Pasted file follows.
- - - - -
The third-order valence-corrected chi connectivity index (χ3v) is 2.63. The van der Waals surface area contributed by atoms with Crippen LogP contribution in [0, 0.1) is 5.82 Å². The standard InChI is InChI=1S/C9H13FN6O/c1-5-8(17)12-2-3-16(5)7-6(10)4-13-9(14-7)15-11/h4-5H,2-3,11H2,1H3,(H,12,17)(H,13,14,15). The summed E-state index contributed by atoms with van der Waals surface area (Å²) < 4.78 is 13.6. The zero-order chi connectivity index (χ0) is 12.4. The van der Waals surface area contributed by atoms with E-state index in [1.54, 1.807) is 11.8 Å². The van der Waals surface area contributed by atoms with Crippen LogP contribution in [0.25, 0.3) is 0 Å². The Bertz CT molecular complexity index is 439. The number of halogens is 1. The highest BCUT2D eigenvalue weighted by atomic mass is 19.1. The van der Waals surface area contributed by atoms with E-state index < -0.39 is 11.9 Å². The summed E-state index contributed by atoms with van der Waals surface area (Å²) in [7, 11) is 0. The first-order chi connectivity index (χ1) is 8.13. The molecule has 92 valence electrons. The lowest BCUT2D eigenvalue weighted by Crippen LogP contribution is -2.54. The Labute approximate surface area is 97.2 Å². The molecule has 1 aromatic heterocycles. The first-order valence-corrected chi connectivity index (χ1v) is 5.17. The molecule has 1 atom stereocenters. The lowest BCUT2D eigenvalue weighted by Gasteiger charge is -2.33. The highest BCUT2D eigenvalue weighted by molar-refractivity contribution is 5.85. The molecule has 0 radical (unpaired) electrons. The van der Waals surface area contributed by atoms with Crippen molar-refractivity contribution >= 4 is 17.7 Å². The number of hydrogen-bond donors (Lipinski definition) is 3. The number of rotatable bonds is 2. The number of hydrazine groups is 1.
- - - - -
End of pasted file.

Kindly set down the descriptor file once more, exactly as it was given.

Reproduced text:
The third-order valence-corrected chi connectivity index (χ3v) is 2.63. The van der Waals surface area contributed by atoms with Crippen LogP contribution in [0, 0.1) is 5.82 Å². The standard InChI is InChI=1S/C9H13FN6O/c1-5-8(17)12-2-3-16(5)7-6(10)4-13-9(14-7)15-11/h4-5H,2-3,11H2,1H3,(H,12,17)(H,13,14,15). The summed E-state index contributed by atoms with van der Waals surface area (Å²) < 4.78 is 13.6. The zero-order chi connectivity index (χ0) is 12.4. The van der Waals surface area contributed by atoms with E-state index in [1.54, 1.807) is 11.8 Å². The van der Waals surface area contributed by atoms with Crippen LogP contribution in [0.25, 0.3) is 0 Å². The Bertz CT molecular complexity index is 439. The number of halogens is 1. The highest BCUT2D eigenvalue weighted by atomic mass is 19.1. The van der Waals surface area contributed by atoms with E-state index < -0.39 is 11.9 Å². The summed E-state index contributed by atoms with van der Waals surface area (Å²) in [7, 11) is 0. The first-order chi connectivity index (χ1) is 8.13. The molecule has 92 valence electrons. The lowest BCUT2D eigenvalue weighted by Crippen LogP contribution is -2.54. The Labute approximate surface area is 97.2 Å². The molecule has 1 aromatic heterocycles. The first-order valence-corrected chi connectivity index (χ1v) is 5.17. The molecule has 1 atom stereocenters. The lowest BCUT2D eigenvalue weighted by Gasteiger charge is -2.33. The highest BCUT2D eigenvalue weighted by molar-refractivity contribution is 5.85. The molecule has 0 radical (unpaired) electrons. The van der Waals surface area contributed by atoms with Crippen molar-refractivity contribution >= 4 is 17.7 Å². The number of hydrogen-bond donors (Lipinski definition) is 3. The number of rotatable bonds is 2. The number of hydrazine groups is 1.